By Christy Avery

The Seattle Animal Shelter sometimes finds itself with animals that are not candidates for adoption due to terminal illness or very advanced age. These animals are often given the chance to live out the remainder of their lives in permanent foster homes, where they are cared for by dedicated foster parents. Here are stories of two such dogs.

In April of 2013, while on a walk through her neighborhood, SAS volunteer Ruth noticed a barking dog in a yard crammed full of debris and junk. The dog was confined in a tiny space about three feet wide. He had no shelter and only a bowl of moldy bread crusts and a nearly empty bucket of muddy water. The next day Ruth made it a point to go by the house again, and the dog was in the same spot; he barked but also wagged his tail when he saw Ruth.

After talking with neighbors, Ruth learned that the house was vacant and that the dog had been confined in that small spot for over a month. She contacted the Seattle Animal Shelter, which sent a Humane Law Enforcement officer to investigate the situation. After being identified and contacted, the dog’s owner agreed to surrender the dog, a 13-year-old named Oliver, to the Shelter.

Jason, Oliver (on Jason’s lap) and Weezy

Jason, Oliver (on Jason’s lap) and Weezy

Oliver gets a second chance

Oliver quickly became a volunteer favorite at SAS. The senior dog was always happy; for perhaps the first time in his life he was warm and dry and had plenty of food, water and attention. At first he was so weak from inactivity that he could not go far, and would flop down in exhaustion shortly after being taken out for his walks. As a senior dog, he was overlooked by potential adopters, so as the weeks passed, staff sought a foster home for him. A volunteer named Jason brought Oliver home, and he settled in easily with Jason and his Pug, Weezy.

In normal circumstances, this story might end with Oliver’s return to health, his adoption, and a happy report from his current owners. However, about a month after Jason brought home Oliver, he noticed lumps on the dog. These are common to older dogs and are often benign. Oliver’s lumps were biopsied; one proved to be malignant. He had a mast cell tumor.

Typically, the future of a 13-year-old dog in Oliver’s situation would be bleak. There was now no chance anyone would adopt him, and many shelters would not want to expend any resources on a senior dog with cancer. However, Jason offered to keep Oliver as long as he remained happy and comfortable, and SAS animal care director Don Baxter agreed that Oliver could live out his days with Jason. “Hospice care is not something we expect from our foster parents,” Don says, “but depending on the pet’s health we have given foster parents who are willing to take on that role the opportunity to keep the animal in their home.”

Not only is Oliver still doing well a year after his rescue, his energy level and mobility continue to improve. Asked if he had any qualms about keeping an unadoptable dog with cancer, Jason replies, “None whatsoever. It’s such a joy to see and hear his loud happy yawns as he waits for me to get my shoes on and take him out in the morning. And I have to smile every time I see him let out a quiet contented yawn as he checks out his surroundings while laying on his bed.” As of April 2014, Oliver continues to live the good life with Jason and Weezy.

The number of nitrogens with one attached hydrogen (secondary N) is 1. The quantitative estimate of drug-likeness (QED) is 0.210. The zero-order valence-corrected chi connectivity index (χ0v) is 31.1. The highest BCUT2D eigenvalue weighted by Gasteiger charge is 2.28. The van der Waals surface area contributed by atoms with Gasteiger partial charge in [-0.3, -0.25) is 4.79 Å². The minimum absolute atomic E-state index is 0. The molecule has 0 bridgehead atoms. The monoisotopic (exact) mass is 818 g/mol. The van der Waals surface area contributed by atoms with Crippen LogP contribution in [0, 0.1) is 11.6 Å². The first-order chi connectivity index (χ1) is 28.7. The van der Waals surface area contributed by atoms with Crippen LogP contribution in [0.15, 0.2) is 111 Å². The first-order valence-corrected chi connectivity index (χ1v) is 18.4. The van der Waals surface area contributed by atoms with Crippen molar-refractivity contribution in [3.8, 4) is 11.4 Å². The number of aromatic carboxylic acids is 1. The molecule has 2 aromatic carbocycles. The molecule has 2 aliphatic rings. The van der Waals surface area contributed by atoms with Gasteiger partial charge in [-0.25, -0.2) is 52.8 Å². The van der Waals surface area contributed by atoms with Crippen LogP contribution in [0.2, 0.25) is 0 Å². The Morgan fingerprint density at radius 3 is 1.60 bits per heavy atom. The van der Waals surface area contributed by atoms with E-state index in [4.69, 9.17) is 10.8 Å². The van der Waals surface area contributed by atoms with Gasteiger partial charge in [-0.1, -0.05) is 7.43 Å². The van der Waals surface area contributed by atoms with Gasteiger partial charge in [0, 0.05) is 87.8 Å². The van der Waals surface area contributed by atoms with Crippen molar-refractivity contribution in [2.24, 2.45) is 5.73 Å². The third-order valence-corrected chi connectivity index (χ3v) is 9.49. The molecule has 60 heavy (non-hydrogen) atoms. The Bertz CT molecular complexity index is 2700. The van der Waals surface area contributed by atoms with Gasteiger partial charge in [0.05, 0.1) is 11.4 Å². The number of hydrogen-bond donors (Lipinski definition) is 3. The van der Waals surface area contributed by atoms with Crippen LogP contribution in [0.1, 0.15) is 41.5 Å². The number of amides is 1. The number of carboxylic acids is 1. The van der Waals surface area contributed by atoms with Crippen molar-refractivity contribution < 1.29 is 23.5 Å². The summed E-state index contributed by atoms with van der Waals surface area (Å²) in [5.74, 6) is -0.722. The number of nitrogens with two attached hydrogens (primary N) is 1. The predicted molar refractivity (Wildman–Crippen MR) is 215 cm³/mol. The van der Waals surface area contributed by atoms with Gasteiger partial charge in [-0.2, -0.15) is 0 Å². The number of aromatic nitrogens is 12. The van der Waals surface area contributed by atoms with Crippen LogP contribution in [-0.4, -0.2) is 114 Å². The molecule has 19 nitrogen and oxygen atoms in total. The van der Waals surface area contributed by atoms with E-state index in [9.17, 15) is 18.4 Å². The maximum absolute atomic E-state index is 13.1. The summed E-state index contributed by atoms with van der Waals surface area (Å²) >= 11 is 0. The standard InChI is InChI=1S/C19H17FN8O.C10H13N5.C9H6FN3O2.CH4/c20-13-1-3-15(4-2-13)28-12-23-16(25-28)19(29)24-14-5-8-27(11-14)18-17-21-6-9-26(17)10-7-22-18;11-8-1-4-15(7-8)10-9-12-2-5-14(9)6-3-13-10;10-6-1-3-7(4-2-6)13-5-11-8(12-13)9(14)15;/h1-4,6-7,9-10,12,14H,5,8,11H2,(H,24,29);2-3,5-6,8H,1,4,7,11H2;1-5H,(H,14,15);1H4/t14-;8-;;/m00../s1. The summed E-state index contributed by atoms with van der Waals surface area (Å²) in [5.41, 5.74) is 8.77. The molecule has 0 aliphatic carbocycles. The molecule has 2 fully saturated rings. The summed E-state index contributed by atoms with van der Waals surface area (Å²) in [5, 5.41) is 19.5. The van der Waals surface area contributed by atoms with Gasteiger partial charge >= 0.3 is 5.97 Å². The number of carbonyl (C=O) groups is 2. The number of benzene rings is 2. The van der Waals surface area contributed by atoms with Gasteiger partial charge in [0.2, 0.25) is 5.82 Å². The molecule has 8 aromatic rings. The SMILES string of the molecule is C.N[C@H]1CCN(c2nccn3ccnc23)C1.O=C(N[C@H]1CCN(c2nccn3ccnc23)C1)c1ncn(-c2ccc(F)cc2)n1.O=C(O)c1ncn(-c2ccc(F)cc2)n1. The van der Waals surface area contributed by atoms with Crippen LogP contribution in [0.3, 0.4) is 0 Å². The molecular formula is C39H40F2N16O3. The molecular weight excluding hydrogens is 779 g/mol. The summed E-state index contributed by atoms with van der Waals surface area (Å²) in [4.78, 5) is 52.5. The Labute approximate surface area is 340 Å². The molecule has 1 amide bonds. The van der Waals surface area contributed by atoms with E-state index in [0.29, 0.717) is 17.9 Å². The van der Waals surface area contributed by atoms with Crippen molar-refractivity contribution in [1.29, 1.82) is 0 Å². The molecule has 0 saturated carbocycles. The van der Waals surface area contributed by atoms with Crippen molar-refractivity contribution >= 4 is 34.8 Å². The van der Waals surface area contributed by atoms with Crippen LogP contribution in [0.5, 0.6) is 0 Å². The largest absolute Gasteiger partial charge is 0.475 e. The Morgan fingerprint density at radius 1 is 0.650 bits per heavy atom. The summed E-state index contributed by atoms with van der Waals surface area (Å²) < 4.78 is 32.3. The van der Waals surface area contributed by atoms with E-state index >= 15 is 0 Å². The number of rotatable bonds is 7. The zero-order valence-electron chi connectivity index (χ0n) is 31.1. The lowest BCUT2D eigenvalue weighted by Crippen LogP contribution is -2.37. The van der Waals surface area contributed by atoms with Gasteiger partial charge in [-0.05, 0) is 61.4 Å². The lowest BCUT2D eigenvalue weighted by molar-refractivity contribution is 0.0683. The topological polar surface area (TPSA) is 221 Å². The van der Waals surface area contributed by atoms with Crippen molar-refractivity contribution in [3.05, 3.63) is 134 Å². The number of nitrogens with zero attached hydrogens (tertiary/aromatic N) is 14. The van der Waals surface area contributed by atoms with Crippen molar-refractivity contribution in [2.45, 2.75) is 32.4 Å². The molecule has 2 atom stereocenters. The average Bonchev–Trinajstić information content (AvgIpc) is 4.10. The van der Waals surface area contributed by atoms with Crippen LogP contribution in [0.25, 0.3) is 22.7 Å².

Macy finds peace in her final months

Macy, a senior Golden Retriever, was another recent resident of a permanent SAS foster home. Macy had repeatedly found her way out of her yard, and after she was picked up by SAS as a stray, her lifelong owners decided they didn’t want her back. SAS foster parent Jayla volunteered to foster the dog. “I was happy to welcome Macy to a quiet home where she was wanted,” she recounts, even though she knew Macy was very thin and in poor health. Macy was initially skittish toward Jayla and her Pit Bull mix Bella. They both gave Macy her space, and gradually the Golden Retriever bonded with her foster parent and canine sibling.

Three weeks after Jayla brought Macy home, a veterinarian told her that Macy had so many health issues that the most humane option would be to euthanize the dog. Not wanting to prolong Macy’s suffering, Jayla made the appointment. Then, as if Macy knew what was going on, she began to perk up, put on weight and want longer walks. Jayla recalls, “Her time was definitely not over.” As he did with Oliver, Don Baxter agreed that Macy could remain with Jayla for as long as the dog remained comfortable and happy.

Gradually, however, Macy’s health began to fail, and three months later she no longer enjoyed a good quality of life. “I was worried I wouldn’t know when to make the big decision,” Jayla says, “but of course it was clear when the time came.”

She continues, “I was blessed having three months with Macy. My job is working with senior adults, and I discovered very quickly that Macy was a wonderful example of how to age gracefully.”

Jayla says that she had been continually asked how she could foster a dog that likely wasn’t going to live long. She explains, “There is so much grace in taking life one day at a time, enjoying it for its own sake, trusting that tomorrow will take care of itself. It’s been very powerful for me to discover I have this gift of love to share, learning that the challenges and sadness are more than overshadowed by the blessings.”


The Seattle Animal Shelter is fortunate to have foster parents like Jason and Jayla, and staff that support permanent foster homes for animals that may not be adoptable. SASF helps to provide support for the SAS foster program; please consider donating today.